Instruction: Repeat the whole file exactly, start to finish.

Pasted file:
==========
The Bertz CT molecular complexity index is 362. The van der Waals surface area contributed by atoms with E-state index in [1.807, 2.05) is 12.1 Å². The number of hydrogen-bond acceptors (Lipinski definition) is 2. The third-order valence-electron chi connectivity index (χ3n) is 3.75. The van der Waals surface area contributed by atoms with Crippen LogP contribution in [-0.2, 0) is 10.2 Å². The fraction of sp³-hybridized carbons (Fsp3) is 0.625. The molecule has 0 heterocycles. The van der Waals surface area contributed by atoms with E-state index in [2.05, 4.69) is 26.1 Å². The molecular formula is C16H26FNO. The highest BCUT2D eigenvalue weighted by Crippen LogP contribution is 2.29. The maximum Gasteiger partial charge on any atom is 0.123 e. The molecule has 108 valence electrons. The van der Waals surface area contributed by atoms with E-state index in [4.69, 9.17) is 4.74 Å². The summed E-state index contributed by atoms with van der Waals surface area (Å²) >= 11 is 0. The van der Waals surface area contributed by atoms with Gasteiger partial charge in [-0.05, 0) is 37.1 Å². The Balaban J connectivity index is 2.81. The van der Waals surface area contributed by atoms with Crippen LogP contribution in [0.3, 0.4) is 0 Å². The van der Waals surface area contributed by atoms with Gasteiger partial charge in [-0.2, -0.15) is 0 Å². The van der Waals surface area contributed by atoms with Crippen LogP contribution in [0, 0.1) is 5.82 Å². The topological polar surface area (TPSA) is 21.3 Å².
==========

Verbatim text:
The Bertz CT molecular complexity index is 362. The van der Waals surface area contributed by atoms with E-state index in [1.807, 2.05) is 12.1 Å². The number of hydrogen-bond acceptors (Lipinski definition) is 2. The third-order valence-electron chi connectivity index (χ3n) is 3.75. The van der Waals surface area contributed by atoms with Crippen LogP contribution in [-0.2, 0) is 10.2 Å². The fraction of sp³-hybridized carbons (Fsp3) is 0.625. The molecule has 0 heterocycles. The van der Waals surface area contributed by atoms with E-state index in [2.05, 4.69) is 26.1 Å². The molecular formula is C16H26FNO. The highest BCUT2D eigenvalue weighted by Crippen LogP contribution is 2.29. The maximum Gasteiger partial charge on any atom is 0.123 e. The molecule has 108 valence electrons. The van der Waals surface area contributed by atoms with E-state index in [4.69, 9.17) is 4.74 Å². The summed E-state index contributed by atoms with van der Waals surface area (Å²) >= 11 is 0. The van der Waals surface area contributed by atoms with Gasteiger partial charge in [-0.05, 0) is 37.1 Å². The Balaban J connectivity index is 2.81. The van der Waals surface area contributed by atoms with Crippen LogP contribution in [0.3, 0.4) is 0 Å². The van der Waals surface area contributed by atoms with Gasteiger partial charge in [-0.2, -0.15) is 0 Å². The van der Waals surface area contributed by atoms with Crippen LogP contribution in [0, 0.1) is 5.82 Å². The topological polar surface area (TPSA) is 21.3 Å².